Private Service & The Stars in Your Eyes Syndrome

Many years ago I remember hearing the expression “Stars in your eyes” from a highly-experienced Estate Manager… Someone I admire for his skills and for his grounded professionalism among other things (he's also a fundamentally decent person). I knew what he meant by the expression, but I still asked about it.

He told me that, as an Estate Manager who is tasked with hiring for his Principals, he is always on guard against applicants who seem more attracted by high profile names, private aircraft, super yachts, and homes designed by world-famous architects than they are by a position being offered. His explanation struck me as familiar.

I also like the expression — “Stars in your eyes”. I get it. It’s apt. I would credit him properly, but I’m pretty sure that would be a breach of discretion. 😉

As a recruiter who has been working for ultra-high-net-worth families around the world for just shy of three decades (do I have stars in my eyes? Nah!), I have all-too frequently encountered applicants who fit the above description precisely. Don’t get me wrong. Flying private is a pleasure. Beautiful work environments are just that — beautiful. I don’t mean to minimize these things. What I do wish to argue, is if that is all that is attractive to an applicant, they are then applying for the job for the wrong reasons.

My eyes roll when I detect “oooh’s” and “ahhhh’s”. I see trouble when others see stars.

Allow me to explain why. A good job should speak for itself. It should never have to be “sold”. It should not be embellished with bright, shiny objects. If embellishment is necessary, there just might be something wrong with the role and there is definitely something wrong with the applicant who is captivated by those shiny bobbles.

A good job presents opportunity, interesting challenges, solid work colleagues, fair employers, and correct remuneration. It should also offer opportunities for professional growth. A person should want the job for those reasons, although there are others. I look for these interests in candidates. I want to hear questions that revolve around these matters. The right questions and emphases are good indicators that the applicant is grounded and professional. They usually make good employees who take pride in what they do for its own sake.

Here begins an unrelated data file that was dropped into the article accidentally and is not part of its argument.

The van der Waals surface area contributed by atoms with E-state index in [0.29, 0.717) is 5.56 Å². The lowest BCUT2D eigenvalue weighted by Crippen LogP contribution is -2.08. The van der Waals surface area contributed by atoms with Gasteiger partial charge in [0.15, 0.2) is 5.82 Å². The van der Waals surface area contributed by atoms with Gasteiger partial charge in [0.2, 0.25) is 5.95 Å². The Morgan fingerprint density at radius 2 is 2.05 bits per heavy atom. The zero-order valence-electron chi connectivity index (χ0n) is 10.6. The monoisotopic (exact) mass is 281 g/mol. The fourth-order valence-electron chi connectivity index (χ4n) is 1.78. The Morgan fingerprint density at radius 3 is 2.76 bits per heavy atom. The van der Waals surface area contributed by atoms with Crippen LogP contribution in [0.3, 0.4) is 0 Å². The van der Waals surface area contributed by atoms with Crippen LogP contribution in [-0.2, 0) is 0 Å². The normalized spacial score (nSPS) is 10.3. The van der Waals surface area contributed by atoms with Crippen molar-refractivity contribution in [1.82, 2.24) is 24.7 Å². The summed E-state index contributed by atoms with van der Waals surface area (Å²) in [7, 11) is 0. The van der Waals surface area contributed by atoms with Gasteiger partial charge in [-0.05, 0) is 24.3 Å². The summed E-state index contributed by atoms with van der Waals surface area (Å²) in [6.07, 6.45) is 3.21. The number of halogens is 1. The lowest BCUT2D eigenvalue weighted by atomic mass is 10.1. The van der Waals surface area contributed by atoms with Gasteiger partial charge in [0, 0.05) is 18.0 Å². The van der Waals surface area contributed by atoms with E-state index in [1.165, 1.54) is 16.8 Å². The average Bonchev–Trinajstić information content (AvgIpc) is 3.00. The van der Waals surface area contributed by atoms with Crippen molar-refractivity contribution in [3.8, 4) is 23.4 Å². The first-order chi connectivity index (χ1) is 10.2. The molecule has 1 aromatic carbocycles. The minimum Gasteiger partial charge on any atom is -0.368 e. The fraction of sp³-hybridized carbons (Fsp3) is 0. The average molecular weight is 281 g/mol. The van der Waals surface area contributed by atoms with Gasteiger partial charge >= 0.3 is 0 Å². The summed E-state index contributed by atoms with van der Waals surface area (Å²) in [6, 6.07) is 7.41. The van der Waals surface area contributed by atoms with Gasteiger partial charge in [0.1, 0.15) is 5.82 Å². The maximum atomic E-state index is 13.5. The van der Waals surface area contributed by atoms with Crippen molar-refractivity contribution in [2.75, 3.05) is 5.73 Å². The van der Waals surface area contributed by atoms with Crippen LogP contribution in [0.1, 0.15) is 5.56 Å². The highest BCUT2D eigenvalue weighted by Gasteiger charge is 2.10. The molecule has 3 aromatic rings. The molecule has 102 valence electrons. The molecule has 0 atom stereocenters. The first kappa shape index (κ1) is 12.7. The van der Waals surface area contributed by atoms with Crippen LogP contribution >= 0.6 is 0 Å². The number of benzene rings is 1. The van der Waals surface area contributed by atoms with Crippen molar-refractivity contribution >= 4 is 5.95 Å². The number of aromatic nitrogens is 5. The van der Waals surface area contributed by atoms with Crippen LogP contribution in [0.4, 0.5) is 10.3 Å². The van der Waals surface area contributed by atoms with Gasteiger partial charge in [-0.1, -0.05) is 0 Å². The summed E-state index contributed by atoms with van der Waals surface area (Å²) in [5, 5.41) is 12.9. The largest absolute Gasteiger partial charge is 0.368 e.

Sure, they might care about the private aircraft, but it’s because they are determining if their position might include liaising with the crew, a private chef, the chauffeur, and flight departments. They might care about a fantastic wine cellar because they will learn that their position might involve bullet-proof inventorying, safe transportation, and a wine broker. It suggests a person who takes the job for what it is — a job. They are not blinded by stars. They see what they need to see. They ask what they need to ask.

I think a lot of people think private service is all about glamour. If they get a job, they inevitably realize that it isn’t. It’s about work and always conducting oneself professionally.

I don’t intend this piece to be simply about those individuals with “stars in their eyes”. I also intend it as something of a warning. If an employer or recruiter is placing an inordinate emphasis on the trappings of the job, they are likely setting the applicant up for a trap. If employers need to be on guard against possible employees who are wowed by wardrobes filled with this season's couture, applicants need to be on guard against hiring agents who dangle stars in front of them. Those stars might be deliberately placed in order to blind and obfuscate the things they wish to hide. 

When applying for work, always get to the heart of the matter -- the job itself.

It’s a generalization, but I still believe after all these years that the best matches are made through a hiring regimen that is mutually authentic, honest, and grounded in integrity. Enjoy being exposed to the things that most of us would never have the opportunity to see and experience, but don't get stuck on them because you will just get stuck.

© Portico Inc., 2022

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